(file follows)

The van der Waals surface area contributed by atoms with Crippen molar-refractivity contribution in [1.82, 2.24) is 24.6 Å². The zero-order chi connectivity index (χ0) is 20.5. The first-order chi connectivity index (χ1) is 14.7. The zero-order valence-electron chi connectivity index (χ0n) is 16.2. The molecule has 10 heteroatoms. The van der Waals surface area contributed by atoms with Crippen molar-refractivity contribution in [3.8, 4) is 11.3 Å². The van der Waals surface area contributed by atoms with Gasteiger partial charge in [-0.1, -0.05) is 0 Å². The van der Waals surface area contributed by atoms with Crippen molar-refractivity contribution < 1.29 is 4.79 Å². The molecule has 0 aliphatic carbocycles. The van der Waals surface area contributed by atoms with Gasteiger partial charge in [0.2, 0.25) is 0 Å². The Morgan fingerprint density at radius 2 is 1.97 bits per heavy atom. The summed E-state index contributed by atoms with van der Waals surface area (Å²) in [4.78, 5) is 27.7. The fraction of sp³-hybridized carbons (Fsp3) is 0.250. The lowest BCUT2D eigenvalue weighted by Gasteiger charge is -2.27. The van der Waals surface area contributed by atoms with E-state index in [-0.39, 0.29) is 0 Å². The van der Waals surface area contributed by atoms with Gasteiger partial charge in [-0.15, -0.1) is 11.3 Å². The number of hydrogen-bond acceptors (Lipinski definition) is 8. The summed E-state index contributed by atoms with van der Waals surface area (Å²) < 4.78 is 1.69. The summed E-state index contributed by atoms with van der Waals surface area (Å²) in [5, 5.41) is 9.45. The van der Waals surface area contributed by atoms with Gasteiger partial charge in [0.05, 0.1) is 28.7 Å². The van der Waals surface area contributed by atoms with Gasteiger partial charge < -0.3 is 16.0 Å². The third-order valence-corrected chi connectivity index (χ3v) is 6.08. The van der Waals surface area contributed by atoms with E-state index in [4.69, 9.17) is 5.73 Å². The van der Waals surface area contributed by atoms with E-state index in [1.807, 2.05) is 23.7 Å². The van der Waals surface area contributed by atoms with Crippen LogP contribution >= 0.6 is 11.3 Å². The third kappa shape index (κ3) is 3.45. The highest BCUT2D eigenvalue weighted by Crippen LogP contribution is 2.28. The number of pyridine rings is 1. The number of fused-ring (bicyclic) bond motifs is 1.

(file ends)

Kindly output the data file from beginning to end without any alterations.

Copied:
The van der Waals surface area contributed by atoms with Crippen molar-refractivity contribution in [1.82, 2.24) is 24.6 Å². The zero-order chi connectivity index (χ0) is 20.5. The first-order chi connectivity index (χ1) is 14.7. The zero-order valence-electron chi connectivity index (χ0n) is 16.2. The molecule has 10 heteroatoms. The van der Waals surface area contributed by atoms with Crippen molar-refractivity contribution in [3.8, 4) is 11.3 Å². The van der Waals surface area contributed by atoms with Gasteiger partial charge in [-0.1, -0.05) is 0 Å². The van der Waals surface area contributed by atoms with Crippen molar-refractivity contribution < 1.29 is 4.79 Å². The molecule has 0 aliphatic carbocycles. The van der Waals surface area contributed by atoms with Gasteiger partial charge in [0.2, 0.25) is 0 Å². The Morgan fingerprint density at radius 2 is 1.97 bits per heavy atom. The summed E-state index contributed by atoms with van der Waals surface area (Å²) in [4.78, 5) is 27.7. The fraction of sp³-hybridized carbons (Fsp3) is 0.250. The lowest BCUT2D eigenvalue weighted by Gasteiger charge is -2.27. The van der Waals surface area contributed by atoms with E-state index in [-0.39, 0.29) is 0 Å². The van der Waals surface area contributed by atoms with Gasteiger partial charge in [-0.15, -0.1) is 11.3 Å². The number of hydrogen-bond acceptors (Lipinski definition) is 8. The summed E-state index contributed by atoms with van der Waals surface area (Å²) < 4.78 is 1.69. The summed E-state index contributed by atoms with van der Waals surface area (Å²) in [5, 5.41) is 9.45. The van der Waals surface area contributed by atoms with Gasteiger partial charge in [0.05, 0.1) is 28.7 Å². The van der Waals surface area contributed by atoms with Gasteiger partial charge < -0.3 is 16.0 Å². The third-order valence-corrected chi connectivity index (χ3v) is 6.08. The van der Waals surface area contributed by atoms with E-state index in [4.69, 9.17) is 5.73 Å². The van der Waals surface area contributed by atoms with E-state index in [1.807, 2.05) is 23.7 Å². The van der Waals surface area contributed by atoms with Crippen LogP contribution >= 0.6 is 11.3 Å². The third kappa shape index (κ3) is 3.45. The highest BCUT2D eigenvalue weighted by Crippen LogP contribution is 2.28. The number of pyridine rings is 1. The number of fused-ring (bicyclic) bond motifs is 1.